If you want your money to work a little harder but aren’t so sure about investing in stocks or bonds, look into a certificate of deposit (CD). With a CD, you can earn peace of mind (oh, and savings) if you’re able to lock in your CD rate for a fixed term. Since it’s easy to estimate your earnings, a certificate of deposit could be just what you’re looking for to help you manage and plan for your future.
Some people use the earnings from a CD to supplement their Social Security and retirement income later in life. Others use a series of CDs, called a CD ladder, to store an emergency fund to earn more interest than they could with a checking or savings account.
So, how to open a certificate of deposit? The process can be similar to opening a checking or savings account. However, there are more moving parts to keep in mind. If you’re considering opening a certificate of deposit, consider these six steps:
- Find an insured financial institution. The Federal Deposit Insurance Corporation (FDIC) and National Credit Union Administration (NCUA) insure banks and credit unions, respectively. If you open a certificate of deposit, you can sleep easily at night knowing that if an insured bank or credit union fails, you will be protected by insurance to the maximum allowed by law.
- Pick a type of CD. A certificate of deposit isn’t necessarily one-size-fits-all, and there are many different types of CDs to choose from. You’ll need to decide which type to open and find a bank, credit union or broker who can sell it to you.
- Choose your term. When you open a certificate of deposit, one of the first things you’ll need to choose is the length of your term. “The longer the term length, which means the longer you commit to keeping your money in the account, the higher the interest rate you’ll earn,” says David Niggel, a certified financial planner at Key Wealth Partners, LLC in Lancaster, Pennsylvania.
- Decide how often you want to collect your interest payments. With your payout, you’ve got options: You may be able to receive your interest as a monthly payment or once annually. You can also reinvest the interest payments into the CD to earn compounding returns. Once the CD’s term ends, you’ll get your initial deposit back, along with your final interest payment.
- Create your account. Unless you already have one, you’ll need to create a new account with the issuing bank or credit union to open a certificate of deposit. You may have to share personal information such as your name, address, contact info and tax identification number (such as a Social Security number).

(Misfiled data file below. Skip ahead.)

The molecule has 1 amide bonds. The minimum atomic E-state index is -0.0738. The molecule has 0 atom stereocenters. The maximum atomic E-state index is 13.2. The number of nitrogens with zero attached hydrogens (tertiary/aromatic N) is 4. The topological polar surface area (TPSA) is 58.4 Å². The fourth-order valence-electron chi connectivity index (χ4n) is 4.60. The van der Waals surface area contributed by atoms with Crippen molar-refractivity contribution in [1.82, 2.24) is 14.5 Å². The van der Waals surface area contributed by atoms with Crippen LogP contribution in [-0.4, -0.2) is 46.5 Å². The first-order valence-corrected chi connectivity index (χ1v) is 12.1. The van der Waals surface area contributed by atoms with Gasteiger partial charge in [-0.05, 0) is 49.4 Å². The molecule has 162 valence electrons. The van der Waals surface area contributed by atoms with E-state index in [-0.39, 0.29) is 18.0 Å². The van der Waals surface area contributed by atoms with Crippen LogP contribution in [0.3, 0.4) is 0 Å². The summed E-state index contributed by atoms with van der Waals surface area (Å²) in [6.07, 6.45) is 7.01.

- Fund the CD. You’ll also need to choose a funding source for your new CD account, such as an online or phone transfer, or mailing a check.
Comparing CD types and features
After learning how to open a certificate of deposit, you may want to review the different types of CDs to see which one best fits your financial goals. Hint: Take a look at the factors that can impact a CD’s interest rate.
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A traditional CD has a fixed term and interest rate, but that doesn’t have to be the case. For example, you may be able to open a variable-rate CD, and its interest rate could go up or down over time. Other types of CDs include:
- Liquid or no-penalty CD. The interest rate could be a little lower than what you’d receive on a traditional CD, but in exchange, you can withdraw some of the funds without paying a penalty.
- Callable CD. The interest rate might be higher than a traditional CD’s, but the issuer can “call” the CD—cut the term short and cancel future payments. They’ll need to pay you the interest owed so far, but that’s the end of the agreement.
- Bump-up or adjustable-rate CD. Some CDs come with an option to request an interest rate adjustment if rates rise in the future. You may only be able to make the request a limited number of times. If interest rates go down, an adjustable-rate CD’s interest rate may also drop.